Breakthrough: Scientists in India make progress towards a viable Malaria vaccine

Anopheles mosquito. Pic credit:
Anopheles mosquito
Pic credit:

Scientists from Jawaharlal Nehru University (JNU) and International Centre for Genetic engineering and biotechnology in New Delhi, India have discovered a novel molecule that could be a viable target for vaccines against malaria.

The quest for a malaria vaccine has been going on for decades now, with over 200 million people being affected annually, and  over 3.2 billion people at the risk of  malaria (WHO ). Most deaths occur among children living in Africa where a child dies every minute from malaria.  In the light of these concerns, the new findings by scientists in India give hope for a malaria vaccine in the near future.

Malaria is caused by a parasite called Plasmodium which spreads to people through the bites of Anopheles mosquito which acts as the carrier. One of the crucial steps in malaria pathogenesis, is attachment of the parasite to the red blood cells of the host and its subsequent invasion.

A successful blood-stage malaria vaccine should ideally block this process and there have been several candidates such as MSP-1 and AMA-1 which have been tested in field trials, but due to their polymorphism(or multiple forms of these proteins) , they have not been able to elicit strain-transcending neutralizing antibodies. However, amongst the repertoire of proteins which were tested, the most ideal candidate was the Plasmodium falciparum reticulocyte binding-like homologous protein 5 (PfRH5) protein which binds to the erythrocytes receptor, Basigin.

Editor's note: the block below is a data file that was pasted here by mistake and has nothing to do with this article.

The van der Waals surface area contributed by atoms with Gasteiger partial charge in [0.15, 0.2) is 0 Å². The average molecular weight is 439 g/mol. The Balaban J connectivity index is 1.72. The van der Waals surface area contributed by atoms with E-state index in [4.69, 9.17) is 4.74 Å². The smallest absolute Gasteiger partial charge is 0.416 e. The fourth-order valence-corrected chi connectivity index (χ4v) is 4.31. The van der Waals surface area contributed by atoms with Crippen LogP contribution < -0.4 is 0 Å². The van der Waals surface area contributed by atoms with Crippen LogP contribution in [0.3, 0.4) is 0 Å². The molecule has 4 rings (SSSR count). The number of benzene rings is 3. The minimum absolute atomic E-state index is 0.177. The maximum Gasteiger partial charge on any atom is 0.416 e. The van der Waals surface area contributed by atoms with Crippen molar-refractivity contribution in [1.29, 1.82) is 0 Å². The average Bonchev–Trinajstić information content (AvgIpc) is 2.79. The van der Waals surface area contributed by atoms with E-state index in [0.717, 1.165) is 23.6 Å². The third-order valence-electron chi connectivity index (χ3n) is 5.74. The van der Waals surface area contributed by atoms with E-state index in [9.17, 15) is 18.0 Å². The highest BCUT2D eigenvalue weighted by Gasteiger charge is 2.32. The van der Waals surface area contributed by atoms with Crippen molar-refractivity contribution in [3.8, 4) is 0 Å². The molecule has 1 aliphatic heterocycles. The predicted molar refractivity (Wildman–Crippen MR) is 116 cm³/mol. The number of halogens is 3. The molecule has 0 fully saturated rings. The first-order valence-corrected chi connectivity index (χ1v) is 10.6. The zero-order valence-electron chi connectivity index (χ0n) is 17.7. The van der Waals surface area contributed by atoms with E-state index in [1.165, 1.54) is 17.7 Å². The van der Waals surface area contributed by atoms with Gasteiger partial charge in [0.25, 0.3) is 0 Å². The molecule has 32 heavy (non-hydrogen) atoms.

PfRH5 is also a leading candidate due to their limited polymorphism and their ability to elicit potent inhibitory antibodies. It attaches to the merozoite surface in conjunction with its partner, PfRH5-interacting protein (PfRipr) through a yet unknown mechanism. Scientists from  ICGEB and JNU, have now discovered a previously unidentified protein complex formation between PfRH5-PfRipr and Cysteine-rich protective antigen (CyRPA), a conserved GPI-anchored protein which anchors this complex on the merozoite surface and together they facilitate the interaction between the parasite(PfRH5 ligand) and erythrocytes(Basigin receptor) during entry. Thus, this complex  offers a highly conserved and potent target which could be the basis for future antimalarial vaccines and strategies.

Dr Deepak Gaur, a malaria scientist, at these institutions told NDTV, “This is an Indian discovery of a novel antigen, which is very essential for the parasite to enter the red blood cells, and what we have shown is that antibodies against this novel antigen can block the parasite from entering the red blood cells and it works against multiple strains across the world. Hence, it has great relevance with respect to developing a malaria vaccine in the future.”

However, it would take atleast another decade of hard work by the team before a malaria vaccine becomes a reality.